If the events of Saturday, October 9th in Pyongyang are any indication, 27-year-old leader-in-waiting Kim Jong-un is planning on getting jiggy with the notion of a closed off media state. Around the same time that the cherubic youngest son was being spotted in his first public appearance at a performance by the crack Arirang Games troupe, all media hell was breaking loose nearby at the Hotel Koryo.
Al Jazeera correspondent Melissa Chan got things started with a tweet that said it all: “So this is a first. Twitter is blocked in China — but not North Korea.” Shortly thereafter, she was Skyping a live report back to her Middle Eastern network, marveling at the fact that she could also access Facebook.
Chan was not alone. Joining her on this last-minute unprecedented media junket from Beijing to Pyongyang Saturday, which started with a mad flurry of visa stamping on Friday and led to the need for a second plane today, were some of the western media’s other high-profile North Korea watchers. NPR correspondent Louisa Lim encountered a befuddled rep at the airport, while Tom Van de Weghe, Tania Branigan and Dan Chung all tried to make sense of the fact that they were being allowed to tweet and share pictures from the showplace capital.
Tomorrow is the 65th anniversary of the founding of North Korea‘s Worker’s Party, with perhaps the biggest parade ever put on in Pyongyang set to unfold. And like a senior citizen suddenly embracing the wonders of the World Wide Web, the Hermit Kingdom – at least for one glorious, wonky weekend – is jumping into the fray, wrinkled feet first. It even appears to have taken the opportunity of this second big party to launch its first official website, a non-Japan hosted version of Korean Central News Agency news.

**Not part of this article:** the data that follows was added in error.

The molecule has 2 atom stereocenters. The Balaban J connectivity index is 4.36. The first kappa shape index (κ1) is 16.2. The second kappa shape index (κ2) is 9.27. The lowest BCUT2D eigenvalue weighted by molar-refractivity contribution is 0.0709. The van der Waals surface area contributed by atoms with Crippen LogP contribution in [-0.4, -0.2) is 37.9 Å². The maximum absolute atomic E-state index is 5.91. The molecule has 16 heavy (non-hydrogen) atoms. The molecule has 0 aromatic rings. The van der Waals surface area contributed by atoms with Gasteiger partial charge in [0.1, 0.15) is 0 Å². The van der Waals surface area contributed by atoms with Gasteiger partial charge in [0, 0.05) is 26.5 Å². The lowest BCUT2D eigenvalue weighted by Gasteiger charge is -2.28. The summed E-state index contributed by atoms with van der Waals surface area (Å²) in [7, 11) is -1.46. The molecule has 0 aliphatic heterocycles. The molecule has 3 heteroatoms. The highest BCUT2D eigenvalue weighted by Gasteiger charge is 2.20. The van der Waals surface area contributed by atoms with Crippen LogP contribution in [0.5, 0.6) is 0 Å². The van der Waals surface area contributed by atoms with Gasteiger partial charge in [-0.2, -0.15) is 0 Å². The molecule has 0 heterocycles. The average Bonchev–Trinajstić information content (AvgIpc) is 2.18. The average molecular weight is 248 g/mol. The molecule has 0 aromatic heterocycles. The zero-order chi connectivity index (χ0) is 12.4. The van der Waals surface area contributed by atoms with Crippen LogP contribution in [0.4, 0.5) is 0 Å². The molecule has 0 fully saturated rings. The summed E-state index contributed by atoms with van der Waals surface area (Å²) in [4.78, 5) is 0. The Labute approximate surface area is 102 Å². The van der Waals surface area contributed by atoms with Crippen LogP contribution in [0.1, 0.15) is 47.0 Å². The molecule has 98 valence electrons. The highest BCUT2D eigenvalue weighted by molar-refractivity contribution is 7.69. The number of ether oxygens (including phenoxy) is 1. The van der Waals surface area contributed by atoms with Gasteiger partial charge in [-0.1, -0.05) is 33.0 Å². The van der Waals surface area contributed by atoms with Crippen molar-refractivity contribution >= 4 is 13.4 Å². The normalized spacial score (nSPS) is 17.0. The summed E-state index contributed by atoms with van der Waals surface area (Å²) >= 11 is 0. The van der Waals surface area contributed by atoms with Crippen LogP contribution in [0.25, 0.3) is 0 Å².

Does this mean Kim Jong-il will soon be sitting down poolside at one of his villas with the similarly exiting Larry King? Or that Kim Jong-un will declare Jennifer Grey to be his personal favorite on the current edition of Dancing with the Stars? Probably not. In fact, the sudden media blitz, which began with a North Korean official earlier in the week confirming that Kim Jong-un is the new grey, suggests more than anything that pops must really be ill.
Still, for those of us who like to keep tabs on the topsy-turvy half of the Korean Peninsula, today is an entirely unexpected watershed. In the space of a few weeks, we have gone from not even being sure Kim Jong-un would show up at the Sptember 28th meeting of the Worker’s Party to reading live tweets from a western media corps.
Evidently, someone in North Korea – perhaps even Kim Jong-un himself – has decided that it is finally time to connect with the world in a way that does not involve a former U.S. President.